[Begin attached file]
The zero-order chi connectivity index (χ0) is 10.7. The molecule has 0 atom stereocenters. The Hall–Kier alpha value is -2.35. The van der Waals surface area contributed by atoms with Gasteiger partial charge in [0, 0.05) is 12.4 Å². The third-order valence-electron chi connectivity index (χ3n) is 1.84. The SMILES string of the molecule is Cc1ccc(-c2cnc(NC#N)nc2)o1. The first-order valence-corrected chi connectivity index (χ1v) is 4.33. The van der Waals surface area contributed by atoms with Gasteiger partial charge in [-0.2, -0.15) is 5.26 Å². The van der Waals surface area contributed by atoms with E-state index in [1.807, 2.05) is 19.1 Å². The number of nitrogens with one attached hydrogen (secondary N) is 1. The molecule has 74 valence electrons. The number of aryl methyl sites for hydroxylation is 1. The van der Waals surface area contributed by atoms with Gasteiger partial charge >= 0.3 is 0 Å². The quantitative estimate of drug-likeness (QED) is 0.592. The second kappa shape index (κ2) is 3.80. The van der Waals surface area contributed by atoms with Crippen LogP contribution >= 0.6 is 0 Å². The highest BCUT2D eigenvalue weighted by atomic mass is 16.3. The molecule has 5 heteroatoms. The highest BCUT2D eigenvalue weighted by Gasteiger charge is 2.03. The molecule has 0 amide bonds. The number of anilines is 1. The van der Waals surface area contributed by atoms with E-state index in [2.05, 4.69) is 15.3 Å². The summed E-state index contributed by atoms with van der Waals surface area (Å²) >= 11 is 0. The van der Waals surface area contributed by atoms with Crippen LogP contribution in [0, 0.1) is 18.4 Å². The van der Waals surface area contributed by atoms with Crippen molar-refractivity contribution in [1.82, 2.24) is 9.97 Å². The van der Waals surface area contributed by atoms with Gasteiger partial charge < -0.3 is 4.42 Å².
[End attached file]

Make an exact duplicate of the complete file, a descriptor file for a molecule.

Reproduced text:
The zero-order chi connectivity index (χ0) is 10.7. The molecule has 0 atom stereocenters. The Hall–Kier alpha value is -2.35. The van der Waals surface area contributed by atoms with Gasteiger partial charge in [0, 0.05) is 12.4 Å². The third-order valence-electron chi connectivity index (χ3n) is 1.84. The SMILES string of the molecule is Cc1ccc(-c2cnc(NC#N)nc2)o1. The first-order valence-corrected chi connectivity index (χ1v) is 4.33. The van der Waals surface area contributed by atoms with Gasteiger partial charge in [-0.2, -0.15) is 5.26 Å². The van der Waals surface area contributed by atoms with E-state index in [1.807, 2.05) is 19.1 Å². The number of nitrogens with one attached hydrogen (secondary N) is 1. The molecule has 74 valence electrons. The number of aryl methyl sites for hydroxylation is 1. The van der Waals surface area contributed by atoms with Gasteiger partial charge >= 0.3 is 0 Å². The quantitative estimate of drug-likeness (QED) is 0.592. The second kappa shape index (κ2) is 3.80. The van der Waals surface area contributed by atoms with Crippen LogP contribution >= 0.6 is 0 Å². The highest BCUT2D eigenvalue weighted by atomic mass is 16.3. The molecule has 5 heteroatoms. The highest BCUT2D eigenvalue weighted by Gasteiger charge is 2.03. The molecule has 0 amide bonds. The number of anilines is 1. The van der Waals surface area contributed by atoms with E-state index in [2.05, 4.69) is 15.3 Å². The summed E-state index contributed by atoms with van der Waals surface area (Å²) >= 11 is 0. The van der Waals surface area contributed by atoms with Crippen LogP contribution in [0, 0.1) is 18.4 Å². The van der Waals surface area contributed by atoms with Crippen molar-refractivity contribution in [1.82, 2.24) is 9.97 Å². The van der Waals surface area contributed by atoms with Gasteiger partial charge < -0.3 is 4.42 Å².